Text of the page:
Unlike the warm and cold conveyors, the dry conveyor originates at altitude (from the high troposphere/low stratosphere) and descends behind the cold front moving equatorward. This conveyor is a relatively deep layer of low relative humidity. As it descends west of the upper level trough associated with the surface low, it can spread out sending some air up and over the warm/occluded fronts and some behind the surface cold front where it does a rollercoaster-like dip before re-ascending to join the westerly flow aloft after rising above both the warm and cold conveyors. The dry conveyor is important for maintaining a strong temperature contrast across the cold front.
It does not cross the warm conveyor at cloud level, but may do so above or below cloud level. When it crosses above the warm conveyor, a potentially unstable situation develops that can cause produce convective cells that vertically mix the air masses and lead to convective precipitation events, which may be severe if conditions are right. If they are not, it can produce a region of clearing behind the cold front that is cloud free and may give the impression on the ground that the precipitation from this storm has ended. Lee Grenci and Jon Nese, in their text World of Weather, call this a “fool’s clearing.”
When the dry conveyor turns eastward and then northward into the center of the cyclone, its dryness can clear out the clouds near the low center and form a dry, cloud-free sector that gives the storm a comma-shape cloud pattern as seen from satellite images. This sector is particularly pronounced in satellite sensing using the water-vapor wavelengths; the resulting images show the dark band (low humidity) of the dry conveyor between head and tail of comma.
The cold conveyor can be found north of the warm front, along in the general path of the mature storm system originating in the colder air poleward and east of the cyclone’s low pressure center. The cold air initially streams westward below the warm conveyor belt near the surface toward the surface low where it then ascends at the apex of the warm and cold fronts, eventually turning clockwise (eastward in the Northern Hemisphere) to become part of the westerly upper air flow. The cold conveyor belt transfers air from the cold sector ahead of the surface warm front into the cyclone.
The cold conveyor will pick up moisture from the precipitation falling from the warm conveyor above it, and may it become saturated as it rises north of the low center. The character (temperature and humidity) of the air within the cold conveyor can control the amount and type of precipitation falling to the surface around the warm front. If the cold conveyor belt contains a shallow layer of subfreezing air, sleet and/or freezing rain may occur. However, low-level cooling in the cold conveyor belt through the melting of snowflakes may cause rain to change to heavy snow. If the cold conveyor is relatively dry, evaporation/sublimation of falling precipitation will reduce the amount and intensity of precipitation reaching the ground. Visually, this can be seen as virga. However, if the cold conveyor is near saturation, there is little evaporation, and the precipitation reaching the ground may be heavy.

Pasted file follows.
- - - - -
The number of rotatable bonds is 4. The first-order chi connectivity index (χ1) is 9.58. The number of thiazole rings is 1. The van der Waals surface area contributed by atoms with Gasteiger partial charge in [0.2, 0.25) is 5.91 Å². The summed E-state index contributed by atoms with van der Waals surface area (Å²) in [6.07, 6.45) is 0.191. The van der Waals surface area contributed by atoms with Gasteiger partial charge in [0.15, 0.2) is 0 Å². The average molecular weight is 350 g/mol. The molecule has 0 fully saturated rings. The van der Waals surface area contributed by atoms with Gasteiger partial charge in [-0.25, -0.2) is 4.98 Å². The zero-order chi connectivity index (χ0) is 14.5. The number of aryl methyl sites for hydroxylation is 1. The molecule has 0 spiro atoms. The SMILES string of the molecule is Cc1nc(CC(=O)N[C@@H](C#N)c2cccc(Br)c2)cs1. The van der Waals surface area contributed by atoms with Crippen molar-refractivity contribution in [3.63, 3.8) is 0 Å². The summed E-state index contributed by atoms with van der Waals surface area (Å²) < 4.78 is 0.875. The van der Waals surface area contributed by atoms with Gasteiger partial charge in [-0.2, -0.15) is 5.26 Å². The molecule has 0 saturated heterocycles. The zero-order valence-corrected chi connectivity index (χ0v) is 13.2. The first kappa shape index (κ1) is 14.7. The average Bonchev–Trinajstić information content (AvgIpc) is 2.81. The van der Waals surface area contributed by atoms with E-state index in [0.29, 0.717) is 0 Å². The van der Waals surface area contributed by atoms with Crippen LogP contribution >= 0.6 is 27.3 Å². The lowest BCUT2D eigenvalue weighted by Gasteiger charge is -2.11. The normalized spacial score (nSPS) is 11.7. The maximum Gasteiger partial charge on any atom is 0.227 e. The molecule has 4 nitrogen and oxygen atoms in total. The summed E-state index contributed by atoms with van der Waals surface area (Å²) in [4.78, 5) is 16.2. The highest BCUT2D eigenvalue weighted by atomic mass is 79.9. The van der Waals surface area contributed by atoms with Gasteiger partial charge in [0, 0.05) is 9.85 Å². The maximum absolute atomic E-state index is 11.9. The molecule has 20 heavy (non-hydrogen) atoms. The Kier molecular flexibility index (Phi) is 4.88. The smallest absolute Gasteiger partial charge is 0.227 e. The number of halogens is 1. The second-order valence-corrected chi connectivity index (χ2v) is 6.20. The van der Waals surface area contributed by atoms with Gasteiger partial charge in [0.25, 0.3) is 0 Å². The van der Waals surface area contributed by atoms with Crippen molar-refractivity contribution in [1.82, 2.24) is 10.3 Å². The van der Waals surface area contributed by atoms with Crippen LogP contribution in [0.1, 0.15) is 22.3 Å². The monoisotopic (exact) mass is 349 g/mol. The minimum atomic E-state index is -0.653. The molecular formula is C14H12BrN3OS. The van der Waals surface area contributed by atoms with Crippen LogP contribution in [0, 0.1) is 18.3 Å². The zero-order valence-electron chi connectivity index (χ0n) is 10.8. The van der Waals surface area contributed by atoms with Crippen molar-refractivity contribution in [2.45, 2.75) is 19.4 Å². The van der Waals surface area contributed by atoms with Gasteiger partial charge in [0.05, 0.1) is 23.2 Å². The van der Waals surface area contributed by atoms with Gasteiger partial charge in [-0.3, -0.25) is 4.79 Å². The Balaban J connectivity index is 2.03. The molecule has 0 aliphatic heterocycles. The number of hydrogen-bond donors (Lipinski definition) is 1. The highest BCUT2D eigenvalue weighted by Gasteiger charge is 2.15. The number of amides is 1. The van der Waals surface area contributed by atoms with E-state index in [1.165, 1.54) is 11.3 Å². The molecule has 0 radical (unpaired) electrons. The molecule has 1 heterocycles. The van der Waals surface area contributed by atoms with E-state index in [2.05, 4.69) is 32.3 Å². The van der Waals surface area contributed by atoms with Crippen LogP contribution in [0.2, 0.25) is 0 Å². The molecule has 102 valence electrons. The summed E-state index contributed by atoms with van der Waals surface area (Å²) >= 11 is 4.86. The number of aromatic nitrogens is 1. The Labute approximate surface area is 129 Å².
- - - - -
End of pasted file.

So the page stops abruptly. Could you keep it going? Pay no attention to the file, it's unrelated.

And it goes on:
When the cyclone system has matured and entered the occlusion stage, the conveyors interact near the point of the occlusion. How they interact determines the type of occlusion and the associated weather. Whether a warm conveyor occlusion type or a cold conveyor occlusion forms likely depends on the stage of development of the cyclone. If the height field in the mid- and upper levels of the troposphere displays a closed cyclonic circulation, the occlusion will likely be of a warm conveyor-type of occlusion characterized by multilevel cloudiness.
In the warm conveyor occlusion, the cold conveyor moves parallel to the surface warm front toward the low pressure center and rises at the point of occlusion, penetrating the warm conveyor from below and turning cyclonically as it rises. The cold conveyor forms the main occlusion cloud band. This band is generally hidden below the higher level clouds that form in the warm and dry conveyors above. As the conveyor turns cyclonically, its ascent ends and changes to a descending motion. The warm conveyor has split in this later stage with one branch still cloud band of the warm front and the other the other branch flows westward into the cloud spiral of the occlusion. The two conveyors will often form multilevel occlusion cloud bands, which are distinctly different, a combination of warm frontal, cold frontal and warm conveyor clouds.
The dry conveyor moves toward the low center and abruptly turns cyclonically (counterclockwise). The dry air may form a large cloud void within the cloud deck forming the distinctive comma structure of mature storms in their later stages.
The rise of the conveyor model shows how scientists are able to improve on the understanding of natural systems when direct observations increase and the tools for analysis such as computer power become more powerful. For me, it reminds us that we should not be so fixed upon previous theories as to close the door on improvements. It also shows that the atmosphere remains a complex system in which variations of conditions from simple descriptions are frequent.